Charles Spicer & Mark T - The Old Roads: Early Folk Music

2014 studio album

The Old Roads: Early Folk Music - Charles Spicer & Mark T

the bright young folk review

For once, there’s a case against the old maxim about not judging a book by its cover. The cover art of The Old Roads, showing two medieval players with their strings and pipes, alongside a rather more contemporary-looking drinks table, is perfectly accompanied by the musical content within.

For the non-musicians, the old roads is/are what Eastern Mediterranean musicians call the scales or modes upon which Charles and Mark’s tunes and songs have been constructed, but there’s a little more than musical scales to the package. In bringing their concept to life, Charles Spicer and Mark T have gathered together an intriguing array of authentic tunes and songs which have themselves made quite some journey, from pilgrimage routes or crusader’s journeys to the wanderings of minstrels and troubadours.

So it’s not only the scales which have travelled, but the tunes have come some way before finding themselves in the hands of these two musicians. They have passed through many hands and many arrangements before being nurtured and given a breath of fresh air.

All the songs and tunes are traditional or by that well known and highly prolific songwriter Anon, and arranged by the duo for their core instruments; Mark’s bouzouki joined by the cor anglais of Charles, itself made from a seventeenth century drawing of bumble bee pipes - all very authentic and realistic considering these are instruments which could have been found beside the Silk Road in those times.

With Saltarello, a fourteenth century jumping dance, the album gets off to a lively start and sets the scene for what’s to follow. Rather than being what could be viewed as a rather ancient collection, it comes across as very modern and only in reading the background of each piece does the listener get the full picture of the musical origin.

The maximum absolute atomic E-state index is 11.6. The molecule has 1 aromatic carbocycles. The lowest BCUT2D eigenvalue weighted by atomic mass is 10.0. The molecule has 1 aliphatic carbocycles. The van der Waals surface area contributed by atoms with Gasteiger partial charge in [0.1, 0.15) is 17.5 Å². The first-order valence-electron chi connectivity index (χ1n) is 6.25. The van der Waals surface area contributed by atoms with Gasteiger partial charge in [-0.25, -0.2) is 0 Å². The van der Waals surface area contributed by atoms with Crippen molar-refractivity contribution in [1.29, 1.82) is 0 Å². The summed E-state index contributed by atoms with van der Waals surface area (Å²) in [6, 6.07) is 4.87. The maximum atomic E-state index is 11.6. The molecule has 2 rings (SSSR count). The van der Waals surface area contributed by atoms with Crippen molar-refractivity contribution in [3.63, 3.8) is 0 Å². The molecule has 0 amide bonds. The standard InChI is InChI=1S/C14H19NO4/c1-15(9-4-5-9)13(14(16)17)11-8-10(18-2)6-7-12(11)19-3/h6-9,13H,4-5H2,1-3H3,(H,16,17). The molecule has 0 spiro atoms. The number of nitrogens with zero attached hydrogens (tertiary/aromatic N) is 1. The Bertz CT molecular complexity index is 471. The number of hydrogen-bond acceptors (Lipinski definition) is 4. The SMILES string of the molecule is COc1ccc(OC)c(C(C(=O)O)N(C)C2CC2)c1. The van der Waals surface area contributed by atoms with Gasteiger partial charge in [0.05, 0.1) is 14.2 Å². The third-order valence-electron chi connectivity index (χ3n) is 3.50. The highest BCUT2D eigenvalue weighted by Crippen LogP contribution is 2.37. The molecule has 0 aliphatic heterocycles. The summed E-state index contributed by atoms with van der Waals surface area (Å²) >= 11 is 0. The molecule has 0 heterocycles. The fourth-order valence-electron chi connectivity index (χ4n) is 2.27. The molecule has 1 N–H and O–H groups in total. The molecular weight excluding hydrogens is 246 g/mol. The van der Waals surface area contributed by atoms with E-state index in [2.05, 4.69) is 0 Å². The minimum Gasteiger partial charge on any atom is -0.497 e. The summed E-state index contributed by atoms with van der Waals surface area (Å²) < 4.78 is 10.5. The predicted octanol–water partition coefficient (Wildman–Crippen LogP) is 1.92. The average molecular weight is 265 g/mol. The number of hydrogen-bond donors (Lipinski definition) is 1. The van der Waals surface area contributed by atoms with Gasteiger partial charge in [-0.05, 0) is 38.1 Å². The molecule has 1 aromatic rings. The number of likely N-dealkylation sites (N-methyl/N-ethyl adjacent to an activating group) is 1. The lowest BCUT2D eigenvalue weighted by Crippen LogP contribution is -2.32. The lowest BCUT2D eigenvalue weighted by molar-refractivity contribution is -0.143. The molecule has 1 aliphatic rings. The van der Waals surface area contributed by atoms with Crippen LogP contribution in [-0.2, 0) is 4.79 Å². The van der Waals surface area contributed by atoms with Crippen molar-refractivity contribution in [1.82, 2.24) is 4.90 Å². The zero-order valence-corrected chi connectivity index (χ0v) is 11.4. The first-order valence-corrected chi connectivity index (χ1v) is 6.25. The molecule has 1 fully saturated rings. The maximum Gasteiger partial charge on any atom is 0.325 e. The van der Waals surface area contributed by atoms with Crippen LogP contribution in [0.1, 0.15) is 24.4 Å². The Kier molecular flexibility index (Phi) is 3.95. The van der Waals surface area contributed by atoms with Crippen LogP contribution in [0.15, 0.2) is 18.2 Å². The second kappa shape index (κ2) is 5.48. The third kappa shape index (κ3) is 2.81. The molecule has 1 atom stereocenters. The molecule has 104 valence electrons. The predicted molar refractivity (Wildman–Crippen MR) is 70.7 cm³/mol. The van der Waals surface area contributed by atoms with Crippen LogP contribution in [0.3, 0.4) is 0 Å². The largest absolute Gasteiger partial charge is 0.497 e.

Traditional English songs are well represented amongst material from farther afield; in the Anglo-Scots border ballad Lord Ronald, you can see where Bob Dylan might have grabbed inspiration for his marvellous A Hard Rain’s A Gonna Fall, and fans of the Faustus trio will recognise the short version of When First To London, from its Somerset origins, which they interpreted as The Hostesses Daughter.

The Lailly Worm is positively modern in its origins although lyrically speaking of “taking a silver wand and giving the air strokes three,” there’s the familiar folk theme of magic and enchantment breaking through.

However, it’s perhaps in the tunes that listeners will find the most delight and unearth a few treasures. John Playford’s seventeenth century Dancing Master is a source mined for a couple of sets of tunes and there are takes on twelfth and thirteenth century material in Ja Nus Hons Pris - written by King Richard whilst imprisoned following a return from the crusades. We all know about Henry VIII and Greensleeves, but how many can hold their hands up to the knowledge of the Lionheart as a sensitive composer as he laments about no-one being able to enlighten him as to the cause of his sorrow?

The more conventional morris tunes which are combined to form The Manchester Cuckoo, whilst being totally English in their origins, are quite interestingly given a more exotic interpretation - one can’t help but be brought into snake charming territory by Charles’ work in this piece - and it’s a fine example of how traditional tunes can be interpreted and adapted for other societies and civilisations.

Whilst the splendidly jaunty Quant Je Voy Hiver Returner / Grimstock is the tune to a tongue-in-cheek song by minstrel Colin Muset, combined with another dip into the Playford files, there is an interesting set in Taqsim / Song Of The Ass / Personent Hodie which combines cultures and traditions around the celebrated Feast Of The Ass.

With The Old Roads, Messrs Spicer and T, have taken on an all-encompassing concept and package, adding an interesting dimension and another fascinating take on the music which falls under the folk umbrella.

Mike Ainscoe

Released by Circle Of Sound.

1. Salltarello
2. Cockleshells / Lilli Bulero
3. Lord Ronald
4. Reading Ductia
5. When First To London Town
6. Quant Je Voy Hiver Returner / Grimstock
7. Green Bushes / Dans Cinq Ans
8. Taxim / Stella Splendens / Les Set Goytxs / La Rotta Di Tristan
9. The Lailly Worm
10. Taqsim / Song Of The Ass / Personent Hodie
11. Ja Nus Hons Pris
12. The Manchester Cuckoo
13. Cavalilly Man / Sawney And Jockey

Charles Spicer & Mark T discography

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